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Go beyond the bounds of the smartphone, don’t forget that we’re social beings.

Pokémon Go was a fabulous use case for augmented reality. But its fame was cut short because of stigma. Some shameless players felt fine wandering into a busy Target parking lot, holding their phone to their face, and tapping the screen to catch a Clefairy no one else could see. Meanwhile, the rest of us laughed. A common misconception is that AR is only for the individual—that it exists on smartphones and, soon, smart glasses . Our innate need for socialization is a large thread running through the fabric of reality. Group augmented reality experiences—like the Dallas Cowboy’s group photo, Nat Geo’s mall stunt, or Lockheed Martin’s “Field Trip to Mars”—capitalize on this. Consider adapting existing hardware or designing around an existing environment. Don’t settle for a Facebook feed or an app!

Market at the right time, don’t pigeon hole AR into every stage of the customer journey.

The marketing lifecycle can be described in 6 phases: awareness, considerations, point of sale, post purchase, and customer loyalty. Don’t feel that you must create AR experiences for each phase. There are cases for each phase, but we recommend focusing on two:

  • Consideration: Imagine browsing Netflix for a new movie. It’s unlikely that you’ll select something you’ve never heard of. But F it! You take a chance. The description sounds interesting, but turns out the film is interactive—one of those choose-your-own-adventure things. Do you open it? I don’t think so. You need to gain some sort of rapport before you ask customers to interact with your promotion. AR, as mentioned, is inherently interactive; it requires an investment of time and energy (even if small). In retargeting potential customers or users, create an experience that has a low barrier to entry (such as an in-browser or Snapchat experience) and require minimal interaction (single click or tap, notice as you pass by on the street) to “complete” the experience.
  • Customer Loyalty: At this point, brand affinity is high; customers and audience members now inhabit your world. As such, they expect more. Billboards and display ads won’t cut it. An effective AR deployment here can impress.


The biggest “do”: address the 4 principles of “situated cognition” to elevate your AR marketing

What constitutes as an augmentation of reality is subjective. A marketer can assume that surrounding a bag of real Doritos with 100 bags of digital Doritos has “viral potential” but the customer will likely disagree.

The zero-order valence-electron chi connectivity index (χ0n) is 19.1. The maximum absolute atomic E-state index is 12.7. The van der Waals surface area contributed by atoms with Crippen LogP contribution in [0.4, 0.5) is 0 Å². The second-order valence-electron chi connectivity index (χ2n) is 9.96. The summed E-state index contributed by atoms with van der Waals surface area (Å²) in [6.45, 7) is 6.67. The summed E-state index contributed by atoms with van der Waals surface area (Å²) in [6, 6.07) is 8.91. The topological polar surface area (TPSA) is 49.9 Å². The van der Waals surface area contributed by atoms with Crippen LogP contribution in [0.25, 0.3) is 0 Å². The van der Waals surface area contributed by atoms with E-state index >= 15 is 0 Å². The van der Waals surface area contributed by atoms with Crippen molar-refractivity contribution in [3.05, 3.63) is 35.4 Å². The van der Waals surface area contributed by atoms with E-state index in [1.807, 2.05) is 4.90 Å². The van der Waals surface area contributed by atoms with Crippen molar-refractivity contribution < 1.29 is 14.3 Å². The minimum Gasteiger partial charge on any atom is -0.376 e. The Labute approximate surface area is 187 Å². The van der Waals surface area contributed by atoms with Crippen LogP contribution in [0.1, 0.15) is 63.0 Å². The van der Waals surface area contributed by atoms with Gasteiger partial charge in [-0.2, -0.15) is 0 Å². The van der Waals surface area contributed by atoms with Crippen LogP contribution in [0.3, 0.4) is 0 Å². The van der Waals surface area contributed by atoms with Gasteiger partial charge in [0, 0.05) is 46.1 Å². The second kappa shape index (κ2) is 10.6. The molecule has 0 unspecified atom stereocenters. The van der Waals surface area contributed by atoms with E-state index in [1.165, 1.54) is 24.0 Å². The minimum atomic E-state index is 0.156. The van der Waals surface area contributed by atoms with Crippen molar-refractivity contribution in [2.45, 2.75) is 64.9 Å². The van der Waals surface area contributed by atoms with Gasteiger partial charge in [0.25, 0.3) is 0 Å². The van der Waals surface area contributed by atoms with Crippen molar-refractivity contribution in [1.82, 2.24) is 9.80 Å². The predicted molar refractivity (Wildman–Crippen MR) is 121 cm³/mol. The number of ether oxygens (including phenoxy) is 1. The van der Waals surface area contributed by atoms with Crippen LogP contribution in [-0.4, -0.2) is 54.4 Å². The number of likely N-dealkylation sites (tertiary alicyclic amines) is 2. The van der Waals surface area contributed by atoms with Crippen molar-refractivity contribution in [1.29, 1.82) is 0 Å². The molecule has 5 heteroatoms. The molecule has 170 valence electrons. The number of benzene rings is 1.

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According to one study from King’s College London, a successful deployment of AR—one that provides real value and increases the likelihood of ROI—will strive to do four things:

  • Enable customers to evaluate what you’re promoting in a personally relevant context, aka embedded experience. For example, holding a physical theater ticket that is augmented by digital way finding directing you to your seat.
  • Enable customers to physically interact with what you’re promoting, aka embodied experience. A soccer ball on a small screen is flicked. A soccer ball in AR is kicked. See the difference? You can even use your voice to yell “GOOOOAAL,” which triggers a crowd roar (I would argue this is more fun than pressing a celebration button).
  • Provide customers with the ability to adapt whatever you’re promoting to their specific needs or tastes, aka adaptive experience. Considering a new tiled backsplash for your kitchen sink? Change the color, pattern, and materials right there in your kitchen before smashing that order button.
  • Enable customers to share whatever you’re promoting with other customers, aka shared experience. Perhaps it’s leaving a 4.5-star review at a coffee shop, digitally painted on its windows. Perhaps its a multi-player AR experience that’s shared locally. More on this later.

In Conclusion

In short: integrating AR into your campaign strategy makes sense. AR naturally lends itself to promoting a product, service, or message. But too often we include emerging tech just to say we did it, and too often marketing tactics rely on distraction from reality. Follow the principles and recommendations above and strive to invent and prioritize the human experience in the physical world. Your customers will thank you.